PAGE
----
While most of the world outside blames you for the awful things you have been through while homeless, they are wrong. It's still almost impossible to not internalize that blame on some level. Find that blame inside yourself and put it where it belongs- solely on the criminals who hurt you. You can even put a little of the blame on the society that made you an attractive target to predators by not caring if homeless people get hurt.

Let go of any blame for your injuries that you find directed at yourself. If you can't let go of all of the blame, at least forgive yourself. Forgive yourself for being in a bad situation. Forgive yourself for doing something stupid that put you at the wrong place at the wrong time with the wrong people.

There isn't an adult alive and conscious who hasn't made some stupid mistakes, who hasn't been careless, or who is immune to falling prey to a clever enough predator. Most of them are lucky and haven't made their stupid mistakes at the wrong place and time near the wrong people. But you weren't lucky and the cards were stacked against you because of your homelessness. Maybe that's why many people say that homeless people are down on their luck.

Our society accepts violence against homeless people so homelessness in America is always the wrong place and time and puts one very frequently too near predators who are well aware of it. The predators are always the ones to blame.

You don't deserve to be hurt.

Three friends huddled together on the sidewalk in the cold
Three friends huddled together on the sidewalk in the cold | Source

Be Careful in Relationships of All Kinds

Because you've experienced violence, perhaps so much violence you've come to see it as a simple fact of life, the standards of behavior you may accept in others may have slipped or may not have been set high enough to begin with. Your desire to be treated as someone, anyone at all, may blind you to people who are users or abusers and may lead you to figure "beggars can't be choosers" when it comes to who you can have as friends or lovers.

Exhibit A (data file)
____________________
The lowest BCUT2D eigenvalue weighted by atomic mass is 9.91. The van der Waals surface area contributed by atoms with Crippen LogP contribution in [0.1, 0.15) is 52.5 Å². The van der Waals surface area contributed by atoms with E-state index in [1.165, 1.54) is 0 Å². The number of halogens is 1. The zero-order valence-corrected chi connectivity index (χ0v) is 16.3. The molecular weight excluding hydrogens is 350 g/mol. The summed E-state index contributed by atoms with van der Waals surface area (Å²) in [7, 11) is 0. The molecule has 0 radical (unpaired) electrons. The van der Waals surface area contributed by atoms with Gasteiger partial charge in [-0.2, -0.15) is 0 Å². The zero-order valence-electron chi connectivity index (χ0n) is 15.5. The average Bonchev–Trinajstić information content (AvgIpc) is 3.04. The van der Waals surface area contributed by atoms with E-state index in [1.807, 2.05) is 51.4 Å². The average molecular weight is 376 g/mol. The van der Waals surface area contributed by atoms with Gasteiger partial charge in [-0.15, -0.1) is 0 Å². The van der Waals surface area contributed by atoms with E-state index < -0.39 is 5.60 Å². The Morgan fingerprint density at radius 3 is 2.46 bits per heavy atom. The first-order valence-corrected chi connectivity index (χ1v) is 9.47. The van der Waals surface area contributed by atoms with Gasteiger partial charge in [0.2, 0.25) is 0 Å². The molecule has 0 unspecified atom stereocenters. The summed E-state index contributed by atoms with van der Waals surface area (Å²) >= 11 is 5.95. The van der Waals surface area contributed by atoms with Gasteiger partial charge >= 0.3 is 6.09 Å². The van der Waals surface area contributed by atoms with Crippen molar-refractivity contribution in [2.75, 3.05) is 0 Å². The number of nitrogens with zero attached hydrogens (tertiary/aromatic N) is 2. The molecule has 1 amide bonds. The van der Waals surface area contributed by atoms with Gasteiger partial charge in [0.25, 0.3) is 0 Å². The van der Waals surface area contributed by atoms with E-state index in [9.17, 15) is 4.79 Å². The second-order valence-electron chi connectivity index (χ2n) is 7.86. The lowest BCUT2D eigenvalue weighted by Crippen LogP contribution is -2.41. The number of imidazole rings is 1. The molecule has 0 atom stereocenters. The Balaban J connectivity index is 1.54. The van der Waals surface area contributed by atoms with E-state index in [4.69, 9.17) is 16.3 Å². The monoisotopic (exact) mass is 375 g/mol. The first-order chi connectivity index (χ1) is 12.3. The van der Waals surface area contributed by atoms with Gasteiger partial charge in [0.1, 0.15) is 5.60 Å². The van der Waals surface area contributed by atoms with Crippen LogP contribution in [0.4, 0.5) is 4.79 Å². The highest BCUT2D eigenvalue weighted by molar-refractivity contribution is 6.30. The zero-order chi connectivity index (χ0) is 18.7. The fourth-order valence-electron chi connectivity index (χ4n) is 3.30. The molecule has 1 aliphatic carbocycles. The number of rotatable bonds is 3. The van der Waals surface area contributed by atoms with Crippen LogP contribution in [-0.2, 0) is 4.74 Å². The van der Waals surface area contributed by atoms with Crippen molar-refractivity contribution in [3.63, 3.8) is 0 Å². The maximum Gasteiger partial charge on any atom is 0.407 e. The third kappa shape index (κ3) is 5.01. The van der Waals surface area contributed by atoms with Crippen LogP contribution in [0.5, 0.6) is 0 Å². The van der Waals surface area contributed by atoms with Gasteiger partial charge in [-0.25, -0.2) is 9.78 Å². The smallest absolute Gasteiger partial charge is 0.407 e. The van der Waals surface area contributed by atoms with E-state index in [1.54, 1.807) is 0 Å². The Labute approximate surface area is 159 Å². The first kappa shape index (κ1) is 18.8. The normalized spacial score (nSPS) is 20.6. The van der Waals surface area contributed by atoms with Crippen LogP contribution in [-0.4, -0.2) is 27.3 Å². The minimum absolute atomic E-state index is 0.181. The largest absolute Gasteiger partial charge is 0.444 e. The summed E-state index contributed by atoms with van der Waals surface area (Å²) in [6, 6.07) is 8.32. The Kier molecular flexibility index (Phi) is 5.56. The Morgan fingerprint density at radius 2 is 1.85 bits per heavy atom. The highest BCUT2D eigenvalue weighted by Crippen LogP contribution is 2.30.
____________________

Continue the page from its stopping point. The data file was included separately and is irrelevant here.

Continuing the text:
Carefully examine how the people you associate with treat you. If they demean you or abuse you, step away. There are good people who will want to be your friends. Give yourself the time to find them.

That is not to say you should avoid people or avoid making friends. I'm just asking that you think about how you are being treated by your friends. Bad relationships can increase the time it takes to heal emotionally by reinforcing self-blame or by causing further harm.

A couple casting long shadows
A couple casting long shadows | Source

Be Especially Cautious about Intimate Relationships

The average homeless woman in America will be raped by her eleventh day on the streets. The average homeless man or teen boy is pretty likely to get raped or sexually abused, too, although few will talk about it. If you have experienced any sexual abuse of any kind or if you were forced to engage in survival sex give yourself plenty of time to recover before getting back on the horse, so to speak. I speak from experience here.

This is one of those big, glaring mistakes I made. In hindsight, it’s obvious but, at the time, I felt like I desperately needed to enjoy my body, maybe just to prove it was possible and to prove it belongs to me and no one else. That has its place and it has been very healing for me since, but don’t start too soon. Stick to your own two hands and your imagination for a while and you won’t regret it.

How long “a while” may be is up to you, of course, but I’d suggest you wait at least until you don’t get surprised by situational flashbacks to your traumatic experiences. I didn’t. It was a very big mistake. I jumped into an abusive relationship that kept the shadows of my past fresh and added shadows of its own that I've had to survive and move past.

Nonjudgmental affection from a pet
Nonjudgmental affection from a pet | Source

Be as Compassionate Towards Yourself as You Would Be to Someone Else

This is the single most important piece of advice anyone ever gave me. Even before I became homeless, I had been so ground away at that I did not rage about things I could not bear to see done to someone else, not even a stranger or a cruel person, if they were done to just me.

I still struggle with this. I still feel less than real. I still think, it’s just me, when something bad happens to me. I hurt and I bleed and I feel pain just like anyone else but part of me still feels like it’s OK for people to hurt me or slight me or say nasty things about me.